Global Trade Management is (GTM) is the umbrella term that describes the processes required to support cross-border transactions. It’s the holistic framework against which companies view their global supply chains—from end-to-end, involving the multiple partners that comprise the chain. Global trade finance is one component of GTM; thus, there are several processes that address the financial flows.

One very useful resource is the Stanford University 2009 research report titled “How Enterprises and Trading Partners Gain from Global Trade Management: A New Process Model” (http://www.gsb.stanford.edu/scforum). Sponsored by Trade Beam, this work identifies 106 “process steps” in the importer/exporter trade flows.

Supply chain managers involved in these processes are typically aware of the steps associated with efficiencies in global trade. Yet the intricacies of global trade finance are such that gaps frequently exist in their knowledge and ability to fully understand and to gain the benefits of tightly managing financial flows.

The Stanford report cites numerous categories of financial flows that all supply chain managers should be familiar with. They need a basic understanding of these costs—which cover procurement, inventory, financing, logistics insurance, and more—and their underlying processes. Once supply chain managers achieve that level of understanding, they can decide on the best approaches to identify, plan, manage, and control the costs.

Methods for Managing Costs

Over the past decade, several methods and technologies have been developed to respond to the rapid growth of global trade flows. These can be viewed with two broad categories: services and technologies.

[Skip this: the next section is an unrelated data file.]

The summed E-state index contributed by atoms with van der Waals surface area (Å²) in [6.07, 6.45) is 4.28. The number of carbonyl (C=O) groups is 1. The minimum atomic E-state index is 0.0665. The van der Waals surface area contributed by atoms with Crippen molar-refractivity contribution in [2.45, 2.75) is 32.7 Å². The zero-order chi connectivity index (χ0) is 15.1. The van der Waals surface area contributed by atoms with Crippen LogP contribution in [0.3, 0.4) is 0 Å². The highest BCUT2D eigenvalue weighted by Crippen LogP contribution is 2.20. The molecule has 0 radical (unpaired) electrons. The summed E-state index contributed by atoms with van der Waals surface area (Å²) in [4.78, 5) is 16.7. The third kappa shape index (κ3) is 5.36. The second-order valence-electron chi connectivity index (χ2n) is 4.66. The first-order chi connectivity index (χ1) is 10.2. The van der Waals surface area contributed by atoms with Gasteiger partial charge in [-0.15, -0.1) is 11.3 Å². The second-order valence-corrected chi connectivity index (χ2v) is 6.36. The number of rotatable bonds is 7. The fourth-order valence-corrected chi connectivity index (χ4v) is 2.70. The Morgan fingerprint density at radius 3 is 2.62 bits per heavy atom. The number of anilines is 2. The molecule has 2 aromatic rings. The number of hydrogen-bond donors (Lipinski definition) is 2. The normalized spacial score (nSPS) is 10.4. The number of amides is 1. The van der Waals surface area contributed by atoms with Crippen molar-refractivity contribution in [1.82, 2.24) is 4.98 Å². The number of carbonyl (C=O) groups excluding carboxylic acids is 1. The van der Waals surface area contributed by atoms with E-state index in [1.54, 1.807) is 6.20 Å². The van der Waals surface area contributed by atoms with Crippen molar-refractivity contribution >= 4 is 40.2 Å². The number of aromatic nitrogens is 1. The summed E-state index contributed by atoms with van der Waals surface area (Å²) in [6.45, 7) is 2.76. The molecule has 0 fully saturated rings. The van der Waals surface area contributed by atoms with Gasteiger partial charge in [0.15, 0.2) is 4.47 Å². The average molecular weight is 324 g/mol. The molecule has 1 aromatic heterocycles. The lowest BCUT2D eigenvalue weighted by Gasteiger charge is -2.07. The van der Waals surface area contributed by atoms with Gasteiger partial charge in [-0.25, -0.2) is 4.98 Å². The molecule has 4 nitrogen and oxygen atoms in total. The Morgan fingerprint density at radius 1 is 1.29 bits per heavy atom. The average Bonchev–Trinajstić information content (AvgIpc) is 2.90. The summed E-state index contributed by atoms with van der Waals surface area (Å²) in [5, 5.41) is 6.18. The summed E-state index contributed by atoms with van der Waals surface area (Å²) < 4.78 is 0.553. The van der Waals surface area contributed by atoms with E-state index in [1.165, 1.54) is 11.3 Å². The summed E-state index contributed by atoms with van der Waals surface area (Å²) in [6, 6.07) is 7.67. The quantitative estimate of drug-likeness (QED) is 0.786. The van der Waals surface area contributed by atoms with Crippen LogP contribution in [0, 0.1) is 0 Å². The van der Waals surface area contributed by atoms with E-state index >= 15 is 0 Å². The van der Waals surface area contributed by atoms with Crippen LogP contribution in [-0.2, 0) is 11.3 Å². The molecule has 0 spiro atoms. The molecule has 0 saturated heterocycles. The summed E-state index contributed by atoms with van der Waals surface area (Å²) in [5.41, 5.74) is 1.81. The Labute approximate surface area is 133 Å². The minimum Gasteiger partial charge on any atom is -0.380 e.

Services. Global trade groups at leading banks specializing in global finance assistance provide trade services such as LCs, collections, bankers’ acceptances, and risk mitigation tools. They also provide support services for growing open account trade business. In addition, they look for ways to optimize tied up working capital.

Recently, due to the economic impacts of global trade, the burden of financing has fallen on suppliers and has pushed banks to focus on vendors. Larger buyers have the leverage to push payment terms to the cost of suppliers’ DSO. Thus, the leading banks have designed services to create more balanced risks for the buyer, seller, and the bank.

Technologies. The leading GTM applications support many of the 106 processes identified by the Stanford report. (See accompanying exhibit.) Through trade portals, trading partners can interact with either LCs or open accounts. The systems generate export/import documentation, provide tax and duty rates, and enable trade finance objectives such as reducing transactions fees while supporting compliance controls and providing visibility.

GTM systems also help supply chain managers determine total landed/delivered costs. The ability to calculate these for various scenarios or orders to delivery is critical to effective supply chain costing and product pricing.

In summary, companies stand to benefit significantly by improving their global trade processes, information, and knowledge. To assure that finance is considered comprehensively in global supply chain plans, supply chain managers should develop a working awareness of trade finance and the key methods and technologies of supply chain finance.